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How to Design a Homebrew Recipe
So, you've brewed a kit or two, and it came out pretty well. Or perhaps you've followed a few recipes from books or websites, and have been pretty happy with the results. Now, though, you are ready to create a beer that is your very own. But where do you start?
There are thousands of recipes already published; surely, there are myriad ways to skin this proverbial cat. That being said, the point of this article is to share how I personally create my own recipes.
My process is part science, part art, part intuition.
I begin with an idea. For example, I was once gifted a vial of WLP920 (Old Bavarian Lager) yeast. I considered the styles that were supposed to be a good fit for this yeast; one of those was Traditional Bock. I had never brewed a bock before, but the idea of a big, dark, malty lager really resonated with me, firing up my brewing muse... so off I went.
The very first thing that I do is research the target style. Even if I'm not planning to stick strictly to a strict competition category, I find that it's a good idea to have a defined base beer to build from. For that purpose, I look to the BJCP guidelines to help provide a bit of a framework in terms of typical gravity, bitterness levels, and color.
I will admit that I tend to push the envelope a bit when it comes to gravity; the fact is that a bigger grain bill does lead to more intense flavors (which I personally enjoy). This means that almost all of my beers hover near the top end of the range for a given style in terms of gravity (if they don't exceed it by a few points). As a result, most of my beers end up with a slightly higher ABV than you might expect for a given style; I consider this to be a happy coincidence. The upshot is that most of the beer I brew falls into ~6.5% - ~8% ABV territory. The aforementioned bock was no exception; when my recipe was done, I ended up with a target OG of 1.070 (the style range is 1.064 - 1.072).
While some may consider it to be out of date - and I will admit that far too many styles are not included - I am a huge fan of Ray Daniels' superb treatise, Designing Great Beers. If the target style is included in this book, I make sure to study the entire chapter for it from end to end, as this book contains a wealth of knowledge about the development of the given style, the chief aspects of it, and all sorts of interesting tidbits.

A Good Reference Guide Provides Recipe Ideas

I then spend a good amount of time with the recipe analysis section at the end of the chapter. Every chapter of this book includes a breakdown of beers that made it to at least the second round of the NHC, which leads to some really invaluable insight. What malts and hops were most commonly used in these beers? What sort of mash and fermentation profiles seemed to yield the best results? Were there any interesting outliers in terms of ingredients or process?
The next step in my process takes me onto the internet, where I will search out recipes that are similar to my desired product. While there is a lot of value in this process, it really does pay to treat any such reference beer with a grain of salt; unfortunately, any Tom, Dick, or Harry can post their recipe online... whether or not the beer is actually any good. Therefore, it's a good idea to stick to sources that have a built in review mechanism; I am partial to the (soon to be recipe database; obviously, the recipe section contains plenty of well documented entries, as well.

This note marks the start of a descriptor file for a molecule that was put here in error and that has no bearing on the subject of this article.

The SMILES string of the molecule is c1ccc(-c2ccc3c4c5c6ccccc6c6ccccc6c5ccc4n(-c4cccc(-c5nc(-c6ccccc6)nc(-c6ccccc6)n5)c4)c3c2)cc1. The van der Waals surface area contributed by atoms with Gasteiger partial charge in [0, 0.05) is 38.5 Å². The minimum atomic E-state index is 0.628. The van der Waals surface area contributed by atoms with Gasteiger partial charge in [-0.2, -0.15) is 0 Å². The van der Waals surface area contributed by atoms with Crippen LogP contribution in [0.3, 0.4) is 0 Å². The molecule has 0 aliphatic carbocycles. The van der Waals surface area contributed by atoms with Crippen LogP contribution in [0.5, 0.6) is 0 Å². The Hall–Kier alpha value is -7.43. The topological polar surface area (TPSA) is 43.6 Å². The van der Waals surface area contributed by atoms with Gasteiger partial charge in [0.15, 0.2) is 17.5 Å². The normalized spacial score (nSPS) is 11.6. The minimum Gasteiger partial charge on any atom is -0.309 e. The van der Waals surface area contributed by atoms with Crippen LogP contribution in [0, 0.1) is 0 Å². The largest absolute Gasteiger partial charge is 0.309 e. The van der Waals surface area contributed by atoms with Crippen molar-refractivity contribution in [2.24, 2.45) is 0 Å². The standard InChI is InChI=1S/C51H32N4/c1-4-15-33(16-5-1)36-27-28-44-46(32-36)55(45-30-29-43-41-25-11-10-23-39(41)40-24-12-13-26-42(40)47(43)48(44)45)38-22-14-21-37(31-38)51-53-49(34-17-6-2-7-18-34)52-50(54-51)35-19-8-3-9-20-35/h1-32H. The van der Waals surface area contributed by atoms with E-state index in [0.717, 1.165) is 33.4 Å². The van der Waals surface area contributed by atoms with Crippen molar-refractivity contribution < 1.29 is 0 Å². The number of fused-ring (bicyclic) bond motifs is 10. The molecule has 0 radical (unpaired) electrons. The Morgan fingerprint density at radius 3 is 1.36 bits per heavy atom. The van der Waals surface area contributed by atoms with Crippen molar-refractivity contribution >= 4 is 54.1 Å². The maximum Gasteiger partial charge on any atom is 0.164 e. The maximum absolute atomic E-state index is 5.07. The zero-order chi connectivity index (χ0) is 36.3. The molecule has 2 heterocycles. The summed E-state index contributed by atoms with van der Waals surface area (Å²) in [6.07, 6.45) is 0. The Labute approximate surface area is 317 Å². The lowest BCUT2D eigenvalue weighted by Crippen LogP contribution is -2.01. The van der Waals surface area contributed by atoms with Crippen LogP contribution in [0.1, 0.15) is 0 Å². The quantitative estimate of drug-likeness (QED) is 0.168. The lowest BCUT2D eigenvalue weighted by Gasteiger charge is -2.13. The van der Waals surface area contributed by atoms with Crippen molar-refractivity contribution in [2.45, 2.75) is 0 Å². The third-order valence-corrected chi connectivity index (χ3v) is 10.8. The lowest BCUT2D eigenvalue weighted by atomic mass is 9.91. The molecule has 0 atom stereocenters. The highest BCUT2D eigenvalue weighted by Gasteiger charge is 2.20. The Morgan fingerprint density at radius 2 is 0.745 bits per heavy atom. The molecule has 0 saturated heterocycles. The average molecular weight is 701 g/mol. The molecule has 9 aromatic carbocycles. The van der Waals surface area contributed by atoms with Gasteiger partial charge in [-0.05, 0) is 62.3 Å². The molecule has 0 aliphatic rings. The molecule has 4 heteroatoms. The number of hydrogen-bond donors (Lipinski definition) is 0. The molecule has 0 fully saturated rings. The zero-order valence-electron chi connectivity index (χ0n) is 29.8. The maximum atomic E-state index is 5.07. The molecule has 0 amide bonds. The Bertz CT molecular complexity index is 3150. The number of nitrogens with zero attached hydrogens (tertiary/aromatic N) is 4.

By this point, I have enough information to put together a rough outline of my recipe, which I do using BeerSmith. As an aside, I am well aware that there are other tools out there (and that BeerSmith has a bit of a learning curve), but the functionality is just superb in this software; the $27 it costs is easily some of the best money you will spend in your brewing. The ability to do "what ifs" - to swap out grains, to play with proportions, to adjust your hopping schedule - and immediately see the impact to gravity, bitterness, and color is just invaluable.

Learn To Use A Good Brewing Software Package

Up until this point, my process has been largely about doing my homework - the "science" portion of recipe design, if you will. Now is when the art and intuition aspects come into play.
Unless I'm brewing something that uses Pilsner or Munich for a base, it's almost unheard for me to not use Maris Otter for my base grain - see my comment above about enjoying more intense flavors. However, small amounts of Munich or Vienna are welcome in a wide array of beers; I find that these can really increase the malt depth and flavor without adding the caramel notes you get from crystal malts. Another excellent malt for providing some sweetness without the caramel is honey malt - seriously, do yourself a favor try a half pound of this in a beer sometime soon!
That said, I do very much enjoy crystal malts, and I'm not ashamed of that fact. One of my favorite techniques to use is to layer the types of crystal used; instead of, say, a pound of C60, I might use half a pound each of C40 and C80. The end color will be the same, but the flavor will be more nuanced, more rounded.
Nearly every recipe I brew includes four ounces or so of flaked barley (assuming a five gallon batch of beer) - this small addition does magic for head retention and formation without any real impact on clarity or flavor. If I need to darken a beer, Carafa III (dehusked) is my ace in the hole; an ounce or two can do a ton for color without adding anything else to a beer.